Access Type

Open Access Dissertation

Date of Award

January 2016

Degree Type


Degree Name



Health Education

First Advisor

Nate McCaughtry


Disparities in obesity prevalence, based on a child’s race and income, establish that health interventions should prioritize these target populations. Additionally, children who are from low-income families in urban neighborhoods and of ethnic minorities have unequal access to environmental determinants of healthy eating (HE) and physical activity (PA). Schools might be the best setting for health interventions, given the understanding that a school’s mission should be to educate the whole child and the substantial amount of time that a child spends in school. The purpose of this study was to examine student-led, school-health interventions in four elementary schools. The Fuel Up to Play 60 (FUTP60) program was utilized by student leadership teams. FUTP60 materials report the program provides empowering experiences for youth, improves HE and PA environments within the school, and positively influencing students’ HE and PA behaviors. I utilized social ecological theory and empowerment theory to inform my understanding of teams’ implementation of FUTP60. Additionally, education reform literature informed this study. Specifically, comparing the often ineffective method of mandated national reform with grass-roots initiated reforms, which more commonly recognize teachers as the driving force of change within a school.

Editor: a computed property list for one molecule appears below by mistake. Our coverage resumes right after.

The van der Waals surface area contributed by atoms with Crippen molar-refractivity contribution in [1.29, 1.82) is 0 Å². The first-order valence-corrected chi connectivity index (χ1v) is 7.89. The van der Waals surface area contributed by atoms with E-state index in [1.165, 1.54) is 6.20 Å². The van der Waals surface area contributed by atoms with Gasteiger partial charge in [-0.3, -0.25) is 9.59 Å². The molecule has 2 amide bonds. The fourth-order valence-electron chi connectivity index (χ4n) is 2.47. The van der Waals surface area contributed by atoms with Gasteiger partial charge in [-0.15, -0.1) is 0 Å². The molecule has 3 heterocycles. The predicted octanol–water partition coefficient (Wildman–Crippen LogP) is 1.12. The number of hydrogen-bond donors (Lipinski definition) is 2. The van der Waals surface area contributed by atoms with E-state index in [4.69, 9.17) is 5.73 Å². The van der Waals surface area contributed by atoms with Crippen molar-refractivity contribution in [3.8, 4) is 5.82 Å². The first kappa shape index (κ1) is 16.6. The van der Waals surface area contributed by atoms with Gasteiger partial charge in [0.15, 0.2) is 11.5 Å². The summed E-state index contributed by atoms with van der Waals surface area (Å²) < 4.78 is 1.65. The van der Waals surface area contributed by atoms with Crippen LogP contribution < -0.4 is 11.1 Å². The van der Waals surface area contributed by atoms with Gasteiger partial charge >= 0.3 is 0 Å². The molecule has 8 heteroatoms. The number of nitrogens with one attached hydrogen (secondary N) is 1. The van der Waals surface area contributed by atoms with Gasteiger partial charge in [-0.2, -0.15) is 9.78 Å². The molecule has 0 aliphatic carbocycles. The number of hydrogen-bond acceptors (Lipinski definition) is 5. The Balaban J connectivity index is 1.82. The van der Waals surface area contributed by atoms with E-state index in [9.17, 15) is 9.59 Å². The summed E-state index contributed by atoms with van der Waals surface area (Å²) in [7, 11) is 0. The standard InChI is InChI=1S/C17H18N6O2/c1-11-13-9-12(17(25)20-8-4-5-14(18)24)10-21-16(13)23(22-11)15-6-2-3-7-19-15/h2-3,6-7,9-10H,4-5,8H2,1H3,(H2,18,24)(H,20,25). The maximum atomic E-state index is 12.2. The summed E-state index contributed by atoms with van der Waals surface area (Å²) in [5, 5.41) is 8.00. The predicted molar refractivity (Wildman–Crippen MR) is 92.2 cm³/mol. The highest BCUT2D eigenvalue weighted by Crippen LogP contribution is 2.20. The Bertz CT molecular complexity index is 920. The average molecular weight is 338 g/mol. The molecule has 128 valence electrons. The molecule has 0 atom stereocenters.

This qualitative study was grounded in interpretivism and was designed to understand the meanings and realities constructed by student and adult team members related to their experiences implementing school health initiatives. Forty-eight visits to four elementary schools were completed over the span of one school year. Visits to schools included formal and informal interviews, observations of team meetings and events, and artifact collection. Although each school’s team interpreted and enacted FUTP60 student-led teams in unique ways, common themes emerged across settings: 1. In-school support for teams was limited, 2. Advisors felt they lacked time to implement FUTP60 in addition to their primary roles, 3. Teams did not enact the entire FUTP60 six-step process, 4. Youth participation in decision-making was marginal, and 5. Team meetings and initiatives were designed to limit interruptions to academics. Incorporating training and resources for advisors in regard to the barriers teams faced, could increase teams’ success at achieving FUTP60’s objectives.